One of the questions greater public investment in early childhood education raises is whether government should play a role in the lives of most children under school age. Even for those who believe school readiness is an appropriate effort for government to fund, there is the question of how to finance that investment.
The City of Boston has grappled with these questions. In 2006 Mayor Menino asked a group of early childhood researchers and practitioners: In light of
...the stark reality that half of the test score gap at twelfth grade is attributable to gaps that exist at first grade, ...recommend steps that would yield the greatest impact on preventing and closing academic achievement gaps among children before school entry.
The resulting recommendations laid the groundwork for a new public-private partnership unveiled last week aimed at "universal school readiness" and termed Thrive in Five.
Of the $3.25 million committed to the effort, the city put up $750,000 and was joined by the United Way with $1.3 million. In addition, Children's Hospital Boston; Partners HealthCare and its founding hospitals, Brigham and Women’s and Mass. General Hospital; and the Nellie Mae Education Foundation will contribute another $1.2 million over the next three years.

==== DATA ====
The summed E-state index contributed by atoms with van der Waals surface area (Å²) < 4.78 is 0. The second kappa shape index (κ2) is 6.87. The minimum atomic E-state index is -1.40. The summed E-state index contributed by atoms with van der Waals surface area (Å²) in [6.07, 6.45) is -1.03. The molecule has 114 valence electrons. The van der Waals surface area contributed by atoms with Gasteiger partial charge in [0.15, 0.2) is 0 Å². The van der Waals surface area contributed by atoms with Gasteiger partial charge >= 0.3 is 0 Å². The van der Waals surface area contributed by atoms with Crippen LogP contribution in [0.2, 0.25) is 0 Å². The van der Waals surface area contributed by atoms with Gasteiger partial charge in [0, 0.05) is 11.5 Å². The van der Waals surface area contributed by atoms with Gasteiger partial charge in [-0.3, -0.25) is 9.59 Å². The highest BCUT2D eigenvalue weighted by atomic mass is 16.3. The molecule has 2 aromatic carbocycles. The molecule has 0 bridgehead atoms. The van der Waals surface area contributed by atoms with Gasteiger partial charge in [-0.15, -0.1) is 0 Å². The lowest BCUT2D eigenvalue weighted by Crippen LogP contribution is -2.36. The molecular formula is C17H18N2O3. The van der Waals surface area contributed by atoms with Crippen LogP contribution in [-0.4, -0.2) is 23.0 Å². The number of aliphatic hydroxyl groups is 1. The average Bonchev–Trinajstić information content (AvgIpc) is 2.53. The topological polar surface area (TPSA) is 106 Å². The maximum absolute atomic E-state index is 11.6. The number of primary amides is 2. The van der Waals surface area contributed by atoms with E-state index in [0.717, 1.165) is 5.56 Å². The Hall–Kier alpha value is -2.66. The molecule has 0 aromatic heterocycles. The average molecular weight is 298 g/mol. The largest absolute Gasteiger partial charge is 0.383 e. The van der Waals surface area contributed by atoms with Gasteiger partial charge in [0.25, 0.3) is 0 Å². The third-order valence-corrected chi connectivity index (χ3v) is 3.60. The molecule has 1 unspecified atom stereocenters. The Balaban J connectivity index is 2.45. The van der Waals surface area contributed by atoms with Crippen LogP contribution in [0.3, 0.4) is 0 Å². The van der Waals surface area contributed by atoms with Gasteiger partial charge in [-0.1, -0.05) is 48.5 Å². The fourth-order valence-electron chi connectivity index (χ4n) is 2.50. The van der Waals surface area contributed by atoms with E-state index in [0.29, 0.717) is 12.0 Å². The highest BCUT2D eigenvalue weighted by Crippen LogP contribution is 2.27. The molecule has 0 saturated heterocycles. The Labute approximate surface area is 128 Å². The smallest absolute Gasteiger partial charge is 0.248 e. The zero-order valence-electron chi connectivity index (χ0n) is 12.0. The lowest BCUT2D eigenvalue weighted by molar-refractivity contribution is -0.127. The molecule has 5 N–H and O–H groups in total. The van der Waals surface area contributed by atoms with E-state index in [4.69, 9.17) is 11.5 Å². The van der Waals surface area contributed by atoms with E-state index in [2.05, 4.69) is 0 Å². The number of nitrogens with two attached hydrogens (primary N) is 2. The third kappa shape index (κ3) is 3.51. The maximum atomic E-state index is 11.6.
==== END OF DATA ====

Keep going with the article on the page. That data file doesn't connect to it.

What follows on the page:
According to Boston's mayor's office, Thrive in Five was developed after a year-long public and private collaboration led by the City of Boston and United Way. A 65-member School Readiness Action Planning Team was appointed by the mayor and co-chaired by the CEO of Boston's Children’s Hospital and the president of Wheelock College. Another team of 35 parents from across the city provided feedback to the larger planning team. An additional 300 Boston leaders and residents were brought into the planning process through focus groups and community meetings.
The effort is not aimed at increasing the number of children served in government-provided child care or pre-Kindergarten. It does seem to be a true public-private collaboration bringing together private early childhood education providers, hospitals, and social service agencies with public schools and libraries.
Progress will be tracked annually by measuring improvement in things such as the number of nationally accredited early childhood education programs in Boston; the percentage of new parents who are offered a newborn visit; the percentage of parents who report accessing child development information and resources; the number of children ages birth to five screened for and receiving services for developmental delays, behavior issues and environmental risk factors; and the circulation rate of picture books in the Boston Public Library system across all neighborhoods.
Unlike many other state and cities which have decided to focus only on a public schooling model for early learning, Boston's initiative focuses on the private resources already available in the city's hospitals, day cares, and non-profit service agencies. By leveraging city funds with private resources, the initiative aims to impact more children sooner and more cost-effectively than with public financing alone.